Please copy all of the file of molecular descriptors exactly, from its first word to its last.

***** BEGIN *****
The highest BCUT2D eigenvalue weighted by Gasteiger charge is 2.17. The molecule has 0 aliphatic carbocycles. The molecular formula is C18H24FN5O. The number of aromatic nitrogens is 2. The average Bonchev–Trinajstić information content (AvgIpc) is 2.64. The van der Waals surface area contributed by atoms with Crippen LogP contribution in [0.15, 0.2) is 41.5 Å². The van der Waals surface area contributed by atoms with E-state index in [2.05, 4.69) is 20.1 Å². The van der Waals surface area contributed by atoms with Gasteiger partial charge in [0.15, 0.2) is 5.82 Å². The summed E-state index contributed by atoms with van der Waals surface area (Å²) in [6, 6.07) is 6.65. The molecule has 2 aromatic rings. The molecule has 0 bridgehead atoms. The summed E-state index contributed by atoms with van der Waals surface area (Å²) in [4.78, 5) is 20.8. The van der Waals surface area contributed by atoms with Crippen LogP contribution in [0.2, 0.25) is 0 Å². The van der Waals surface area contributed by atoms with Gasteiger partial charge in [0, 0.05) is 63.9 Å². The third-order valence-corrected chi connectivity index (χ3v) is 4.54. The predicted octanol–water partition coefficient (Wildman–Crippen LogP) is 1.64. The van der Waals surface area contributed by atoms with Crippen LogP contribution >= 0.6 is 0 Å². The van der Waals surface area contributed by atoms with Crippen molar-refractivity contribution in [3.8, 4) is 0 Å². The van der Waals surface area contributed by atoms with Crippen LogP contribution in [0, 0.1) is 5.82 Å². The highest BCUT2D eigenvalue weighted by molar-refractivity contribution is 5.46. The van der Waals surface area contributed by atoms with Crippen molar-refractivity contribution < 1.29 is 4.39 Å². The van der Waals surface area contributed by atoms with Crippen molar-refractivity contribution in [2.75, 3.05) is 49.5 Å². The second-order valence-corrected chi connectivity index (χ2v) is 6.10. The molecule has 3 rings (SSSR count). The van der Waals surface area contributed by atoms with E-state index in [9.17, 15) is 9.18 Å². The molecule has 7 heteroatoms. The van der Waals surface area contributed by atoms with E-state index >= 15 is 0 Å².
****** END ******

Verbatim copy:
The highest BCUT2D eigenvalue weighted by Gasteiger charge is 2.17. The molecule has 0 aliphatic carbocycles. The molecular formula is C18H24FN5O. The number of aromatic nitrogens is 2. The average Bonchev–Trinajstić information content (AvgIpc) is 2.64. The van der Waals surface area contributed by atoms with Crippen LogP contribution in [0.15, 0.2) is 41.5 Å². The van der Waals surface area contributed by atoms with E-state index in [2.05, 4.69) is 20.1 Å². The van der Waals surface area contributed by atoms with Gasteiger partial charge in [0.15, 0.2) is 5.82 Å². The summed E-state index contributed by atoms with van der Waals surface area (Å²) in [6, 6.07) is 6.65. The molecule has 2 aromatic rings. The molecule has 0 bridgehead atoms. The summed E-state index contributed by atoms with van der Waals surface area (Å²) in [4.78, 5) is 20.8. The van der Waals surface area contributed by atoms with Crippen LogP contribution in [0.2, 0.25) is 0 Å². The van der Waals surface area contributed by atoms with Gasteiger partial charge in [0, 0.05) is 63.9 Å². The third-order valence-corrected chi connectivity index (χ3v) is 4.54. The predicted octanol–water partition coefficient (Wildman–Crippen LogP) is 1.64. The van der Waals surface area contributed by atoms with Crippen LogP contribution >= 0.6 is 0 Å². The van der Waals surface area contributed by atoms with Crippen molar-refractivity contribution in [3.8, 4) is 0 Å². The van der Waals surface area contributed by atoms with Crippen LogP contribution in [0, 0.1) is 5.82 Å². The highest BCUT2D eigenvalue weighted by molar-refractivity contribution is 5.46. The van der Waals surface area contributed by atoms with Crippen molar-refractivity contribution < 1.29 is 4.39 Å². The van der Waals surface area contributed by atoms with Crippen molar-refractivity contribution in [2.75, 3.05) is 49.5 Å². The second-order valence-corrected chi connectivity index (χ2v) is 6.10. The molecule has 3 rings (SSSR count). The van der Waals surface area contributed by atoms with E-state index in [9.17, 15) is 9.18 Å². The molecule has 7 heteroatoms. The van der Waals surface area contributed by atoms with E-state index >= 15 is 0 Å².